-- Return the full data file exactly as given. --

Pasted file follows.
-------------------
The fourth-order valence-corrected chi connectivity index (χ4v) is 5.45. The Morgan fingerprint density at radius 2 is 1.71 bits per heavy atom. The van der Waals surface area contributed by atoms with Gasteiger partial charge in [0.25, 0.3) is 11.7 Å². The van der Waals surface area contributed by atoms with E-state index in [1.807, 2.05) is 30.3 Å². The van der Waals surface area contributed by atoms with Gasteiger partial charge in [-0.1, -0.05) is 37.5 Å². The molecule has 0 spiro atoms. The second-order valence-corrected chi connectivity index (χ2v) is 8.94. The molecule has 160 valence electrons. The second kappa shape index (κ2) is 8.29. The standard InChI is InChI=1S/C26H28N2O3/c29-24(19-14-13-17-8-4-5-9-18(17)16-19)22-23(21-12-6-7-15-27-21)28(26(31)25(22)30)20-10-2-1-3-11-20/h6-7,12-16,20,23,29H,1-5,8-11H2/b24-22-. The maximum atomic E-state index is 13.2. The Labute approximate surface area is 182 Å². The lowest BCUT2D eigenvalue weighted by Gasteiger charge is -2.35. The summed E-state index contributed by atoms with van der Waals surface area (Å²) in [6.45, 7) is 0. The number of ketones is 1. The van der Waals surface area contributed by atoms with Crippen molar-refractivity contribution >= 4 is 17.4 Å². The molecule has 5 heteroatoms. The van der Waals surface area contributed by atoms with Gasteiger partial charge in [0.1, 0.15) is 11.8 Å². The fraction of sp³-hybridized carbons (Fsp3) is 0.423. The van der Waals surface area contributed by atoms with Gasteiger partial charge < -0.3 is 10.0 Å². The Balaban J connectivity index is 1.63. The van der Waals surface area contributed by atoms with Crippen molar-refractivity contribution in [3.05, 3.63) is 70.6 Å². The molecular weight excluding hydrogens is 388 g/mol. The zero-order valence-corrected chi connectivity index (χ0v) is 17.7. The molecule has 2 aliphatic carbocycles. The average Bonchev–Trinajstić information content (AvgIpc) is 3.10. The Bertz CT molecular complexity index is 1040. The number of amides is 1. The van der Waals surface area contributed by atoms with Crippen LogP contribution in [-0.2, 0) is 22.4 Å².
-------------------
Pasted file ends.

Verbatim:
The fourth-order valence-corrected chi connectivity index (χ4v) is 5.45. The Morgan fingerprint density at radius 2 is 1.71 bits per heavy atom. The van der Waals surface area contributed by atoms with Gasteiger partial charge in [0.25, 0.3) is 11.7 Å². The van der Waals surface area contributed by atoms with E-state index in [1.807, 2.05) is 30.3 Å². The van der Waals surface area contributed by atoms with Gasteiger partial charge in [-0.1, -0.05) is 37.5 Å². The molecule has 0 spiro atoms. The second-order valence-corrected chi connectivity index (χ2v) is 8.94. The molecule has 160 valence electrons. The second kappa shape index (κ2) is 8.29. The standard InChI is InChI=1S/C26H28N2O3/c29-24(19-14-13-17-8-4-5-9-18(17)16-19)22-23(21-12-6-7-15-27-21)28(26(31)25(22)30)20-10-2-1-3-11-20/h6-7,12-16,20,23,29H,1-5,8-11H2/b24-22-. The maximum atomic E-state index is 13.2. The Labute approximate surface area is 182 Å². The lowest BCUT2D eigenvalue weighted by Gasteiger charge is -2.35. The summed E-state index contributed by atoms with van der Waals surface area (Å²) in [6.45, 7) is 0. The number of ketones is 1. The van der Waals surface area contributed by atoms with Crippen molar-refractivity contribution >= 4 is 17.4 Å². The molecule has 5 heteroatoms. The van der Waals surface area contributed by atoms with Gasteiger partial charge in [0.1, 0.15) is 11.8 Å². The fraction of sp³-hybridized carbons (Fsp3) is 0.423. The van der Waals surface area contributed by atoms with Gasteiger partial charge < -0.3 is 10.0 Å². The Balaban J connectivity index is 1.63. The van der Waals surface area contributed by atoms with Crippen molar-refractivity contribution in [3.05, 3.63) is 70.6 Å². The molecular weight excluding hydrogens is 388 g/mol. The zero-order valence-corrected chi connectivity index (χ0v) is 17.7. The molecule has 2 aliphatic carbocycles. The average Bonchev–Trinajstić information content (AvgIpc) is 3.10. The Bertz CT molecular complexity index is 1040. The number of amides is 1. The van der Waals surface area contributed by atoms with Crippen LogP contribution in [-0.2, 0) is 22.4 Å².